These two views have seeped into Western culture, with most of us reflexively preferring Galton over Lombroso. In this book, I take Lombroso's side, with some qualifications. Throughout I trace a basic law that emerges from studying the relation of mental illness to leadership. One might call it the Inverse Law of Sanity: when times are good, when peace reigns, and the ship of state only needs to sail straight, mentally healthy people function well as our leaders. When our world is in tumult, mentally ill leaders function best.
Four key elements of some mental illnesses —mania and depression — appear to promote crisis leadership: realism, resilience, empathy, and creativity. These aren't just loosely defined character traits; they have specific psychiatric meanings, and have been extensively studied scientifically. I use these terms in their scientific, not their commonsense, meanings. Among these qualities, psychologists have studied creativity and empathy most, but resilience and realism are just as important for leadership and have also been examined in some detail by recent researchers. Of these four elements, all accompany depression, and two (creativity and resilience) can be found in manic illness.
Except for resilience, none are specific for other mental illnesses (like schizophrenia and anxiety disorders). Depression makes leaders more realistic and empathic, and mania makes them more creative and resilient. Depression can occur by itself, and can provide some of these benefits. When it occurs along with mania — bipolar disorder — even more leadership skills can ensue. In this book, I'll examine eight great political, military, and business leaders whose lives and work show various aspects of the link between leadership and madness: William Tecumseh Sherman, Ted Turner, Winston Churchill, Abraham Lincoln, Mahatma Gandhi, Martin Luther King Jr., Franklin D. Roosevelt, and John F. Kennedy. I also provide counterexamples of five mentally healthy "normal" leaders who failed in moments of crisis: Richard Nixon, George McClellan, Neville Chamberlain, and possibly George W. Bush and Tony Blair. These counterexamples are important: I am not just diagnosing illness everywhere; I see mental health in most of our leaders, and I see it as a potential impediment in times of crisis.
In the course of my research, it became clear to me that mental illness was even more influential in historical terms than I had first imagined. Several major Civil War leaders were mentally ill or abnormal: Lincoln and Sherman, as will be shown later, but also Ulysses S. Grant, the alcoholic; possibly Stonewall Jackson; even, according to some evidence of depression and a family history of mental illness, Robert E. Lee. All the major leaders of World War II can be shown, with reasonable evidence, to have been mentally ill or abnormal: Churchill, FDR, and Hitler, as we will see; as well as Stalin and Mussolini, each of whom had severe depressive episodes and probable manic episodes. Two key figures in the American civil rights movement, John Kennedy and Martin Luther King, were also mentally abnormal.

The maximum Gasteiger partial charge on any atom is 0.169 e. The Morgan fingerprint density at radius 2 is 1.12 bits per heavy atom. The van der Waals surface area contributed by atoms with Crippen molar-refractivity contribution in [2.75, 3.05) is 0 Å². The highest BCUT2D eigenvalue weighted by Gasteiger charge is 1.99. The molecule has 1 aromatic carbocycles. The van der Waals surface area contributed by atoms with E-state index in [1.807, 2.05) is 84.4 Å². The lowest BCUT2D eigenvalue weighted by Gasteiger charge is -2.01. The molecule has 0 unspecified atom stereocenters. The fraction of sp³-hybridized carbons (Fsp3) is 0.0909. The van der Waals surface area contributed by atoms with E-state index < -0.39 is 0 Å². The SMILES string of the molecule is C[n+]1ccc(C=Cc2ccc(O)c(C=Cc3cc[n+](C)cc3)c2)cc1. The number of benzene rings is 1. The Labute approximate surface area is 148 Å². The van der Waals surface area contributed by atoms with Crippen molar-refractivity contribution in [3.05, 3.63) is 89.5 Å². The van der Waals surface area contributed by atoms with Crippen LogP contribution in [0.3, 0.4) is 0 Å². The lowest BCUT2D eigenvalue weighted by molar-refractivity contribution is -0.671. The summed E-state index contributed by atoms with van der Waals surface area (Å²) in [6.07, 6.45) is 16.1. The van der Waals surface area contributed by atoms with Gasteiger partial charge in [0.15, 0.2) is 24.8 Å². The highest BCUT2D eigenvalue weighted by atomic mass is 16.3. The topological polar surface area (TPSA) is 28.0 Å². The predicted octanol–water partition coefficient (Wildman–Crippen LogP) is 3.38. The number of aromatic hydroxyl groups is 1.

I believe these examples are more than coincidence, and more than a historical oddity. They suggest a relatively consistent pattern that, if true, has been largely ignored by historians and the public, but that may have in fact shaped the second half of the twentieth century more than any other single force. Once we start to see history through this lens, the reach and import of madness and leadership become hard to deny.
This is a book of psychology and of history; it sits at the long-disputed intersection of two different disciplines. But this book is not psychohistory. Psychohistory is a discredited discipline, and with reason. One need only read the book that started it all, written by the founder himself, Sigmund Freud's Woodrow Wilson, cowritten with the American politician (and one of Freud's patients) William Bullitt. There one finds passages like this:
[Wilson] carried great burdens during the war for a man whose arteries were in precarious condition; and, although he continued to be troubled as usual by nervous indigestion and sick headaches, he suffered no "breakdown." His Super- Ego, his Narcissism, his activity toward his father, his passivity to his father, and his reaction- formation against his passivity to his father were all provided with supremely satisfactory outlets by the war.
No wonder historians are allergic to psychological interpretation. The book was so weak psychologically that Freud's daughter and his closest disciples suppressed its publication, and when it finally appeared in 1967, they tried to argue that Freud wrote very little of it. For many historians, psychiatry and psychology are synonymous with psychoanalysis, and any psychological interpretation seems bound to end up in fruitless speculation about the early childhood traumas of historical figures. Indeed, until recently historians were correct. Psychiatry and psychology, in the United States, have long been infatuated with psychoanalysis.